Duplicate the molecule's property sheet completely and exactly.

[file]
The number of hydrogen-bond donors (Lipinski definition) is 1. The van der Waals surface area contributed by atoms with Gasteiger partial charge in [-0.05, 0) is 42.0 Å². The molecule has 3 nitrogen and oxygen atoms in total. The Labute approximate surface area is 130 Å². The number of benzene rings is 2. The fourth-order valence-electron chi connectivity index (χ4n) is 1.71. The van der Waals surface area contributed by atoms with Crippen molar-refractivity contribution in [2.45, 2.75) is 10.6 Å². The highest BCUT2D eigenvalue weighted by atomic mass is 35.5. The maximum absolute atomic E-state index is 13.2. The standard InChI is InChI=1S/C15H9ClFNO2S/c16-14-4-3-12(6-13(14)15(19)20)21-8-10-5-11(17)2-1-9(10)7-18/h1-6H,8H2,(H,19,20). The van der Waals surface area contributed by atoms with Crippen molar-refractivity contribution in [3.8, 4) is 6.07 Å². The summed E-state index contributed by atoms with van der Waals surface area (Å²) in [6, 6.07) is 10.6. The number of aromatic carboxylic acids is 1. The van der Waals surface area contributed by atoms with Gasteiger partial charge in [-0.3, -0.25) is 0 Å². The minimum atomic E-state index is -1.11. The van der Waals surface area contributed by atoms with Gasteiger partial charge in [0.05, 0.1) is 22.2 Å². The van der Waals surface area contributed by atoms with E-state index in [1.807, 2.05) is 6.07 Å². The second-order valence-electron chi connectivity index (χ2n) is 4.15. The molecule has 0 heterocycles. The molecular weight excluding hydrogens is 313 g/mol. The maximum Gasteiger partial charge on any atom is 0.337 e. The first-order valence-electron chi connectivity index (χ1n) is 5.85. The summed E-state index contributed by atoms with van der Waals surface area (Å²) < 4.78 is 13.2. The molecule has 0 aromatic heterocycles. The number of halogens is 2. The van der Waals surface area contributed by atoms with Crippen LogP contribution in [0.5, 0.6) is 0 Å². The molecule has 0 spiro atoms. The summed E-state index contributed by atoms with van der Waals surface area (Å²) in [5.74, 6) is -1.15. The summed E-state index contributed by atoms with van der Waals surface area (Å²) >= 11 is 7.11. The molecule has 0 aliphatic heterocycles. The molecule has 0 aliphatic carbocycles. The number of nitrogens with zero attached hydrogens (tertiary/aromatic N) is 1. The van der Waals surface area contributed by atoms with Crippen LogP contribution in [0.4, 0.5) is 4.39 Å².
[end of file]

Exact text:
The number of hydrogen-bond donors (Lipinski definition) is 1. The van der Waals surface area contributed by atoms with Gasteiger partial charge in [-0.05, 0) is 42.0 Å². The molecule has 3 nitrogen and oxygen atoms in total. The Labute approximate surface area is 130 Å². The number of benzene rings is 2. The fourth-order valence-electron chi connectivity index (χ4n) is 1.71. The van der Waals surface area contributed by atoms with Crippen molar-refractivity contribution in [2.45, 2.75) is 10.6 Å². The highest BCUT2D eigenvalue weighted by atomic mass is 35.5. The maximum absolute atomic E-state index is 13.2. The standard InChI is InChI=1S/C15H9ClFNO2S/c16-14-4-3-12(6-13(14)15(19)20)21-8-10-5-11(17)2-1-9(10)7-18/h1-6H,8H2,(H,19,20). The van der Waals surface area contributed by atoms with Crippen molar-refractivity contribution in [3.8, 4) is 6.07 Å². The summed E-state index contributed by atoms with van der Waals surface area (Å²) in [6, 6.07) is 10.6. The number of aromatic carboxylic acids is 1. The van der Waals surface area contributed by atoms with Gasteiger partial charge in [-0.3, -0.25) is 0 Å². The minimum atomic E-state index is -1.11. The van der Waals surface area contributed by atoms with Gasteiger partial charge in [0.05, 0.1) is 22.2 Å². The van der Waals surface area contributed by atoms with E-state index in [1.807, 2.05) is 6.07 Å². The second-order valence-electron chi connectivity index (χ2n) is 4.15. The molecule has 0 heterocycles. The molecular weight excluding hydrogens is 313 g/mol. The maximum Gasteiger partial charge on any atom is 0.337 e. The first-order valence-electron chi connectivity index (χ1n) is 5.85. The summed E-state index contributed by atoms with van der Waals surface area (Å²) < 4.78 is 13.2. The molecule has 0 aromatic heterocycles. The number of halogens is 2. The van der Waals surface area contributed by atoms with Crippen LogP contribution in [0.5, 0.6) is 0 Å². The molecule has 0 spiro atoms. The summed E-state index contributed by atoms with van der Waals surface area (Å²) in [5.74, 6) is -1.15. The summed E-state index contributed by atoms with van der Waals surface area (Å²) >= 11 is 7.11. The molecule has 0 aliphatic heterocycles. The molecule has 0 aliphatic carbocycles. The number of nitrogens with zero attached hydrogens (tertiary/aromatic N) is 1. The van der Waals surface area contributed by atoms with Crippen LogP contribution in [0.4, 0.5) is 4.39 Å².